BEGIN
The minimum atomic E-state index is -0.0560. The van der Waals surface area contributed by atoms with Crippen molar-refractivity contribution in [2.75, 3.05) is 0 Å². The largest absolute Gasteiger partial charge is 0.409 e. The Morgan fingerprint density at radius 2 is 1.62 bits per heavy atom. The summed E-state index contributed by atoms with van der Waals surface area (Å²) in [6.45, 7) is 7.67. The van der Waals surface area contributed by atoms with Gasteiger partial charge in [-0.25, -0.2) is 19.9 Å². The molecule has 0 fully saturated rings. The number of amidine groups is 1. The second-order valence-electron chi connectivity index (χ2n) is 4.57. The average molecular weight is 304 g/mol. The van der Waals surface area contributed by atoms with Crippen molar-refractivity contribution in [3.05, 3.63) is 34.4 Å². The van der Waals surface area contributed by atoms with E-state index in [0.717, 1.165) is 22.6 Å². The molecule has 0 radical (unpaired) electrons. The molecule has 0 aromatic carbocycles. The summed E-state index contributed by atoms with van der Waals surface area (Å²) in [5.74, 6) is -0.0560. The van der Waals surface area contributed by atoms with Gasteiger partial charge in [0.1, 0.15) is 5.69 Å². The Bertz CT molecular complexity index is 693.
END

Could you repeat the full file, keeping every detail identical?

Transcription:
The minimum atomic E-state index is -0.0560. The van der Waals surface area contributed by atoms with Crippen molar-refractivity contribution in [2.75, 3.05) is 0 Å². The largest absolute Gasteiger partial charge is 0.409 e. The Morgan fingerprint density at radius 2 is 1.62 bits per heavy atom. The summed E-state index contributed by atoms with van der Waals surface area (Å²) in [6.45, 7) is 7.67. The van der Waals surface area contributed by atoms with Gasteiger partial charge in [-0.25, -0.2) is 19.9 Å². The molecule has 0 fully saturated rings. The number of amidine groups is 1. The second-order valence-electron chi connectivity index (χ2n) is 4.57. The average molecular weight is 304 g/mol. The van der Waals surface area contributed by atoms with Crippen molar-refractivity contribution in [3.05, 3.63) is 34.4 Å². The van der Waals surface area contributed by atoms with E-state index in [0.717, 1.165) is 22.6 Å². The molecule has 0 radical (unpaired) electrons. The molecule has 0 aromatic carbocycles. The summed E-state index contributed by atoms with van der Waals surface area (Å²) in [5.74, 6) is -0.0560. The van der Waals surface area contributed by atoms with Gasteiger partial charge in [0.1, 0.15) is 5.69 Å². The Bertz CT molecular complexity index is 693.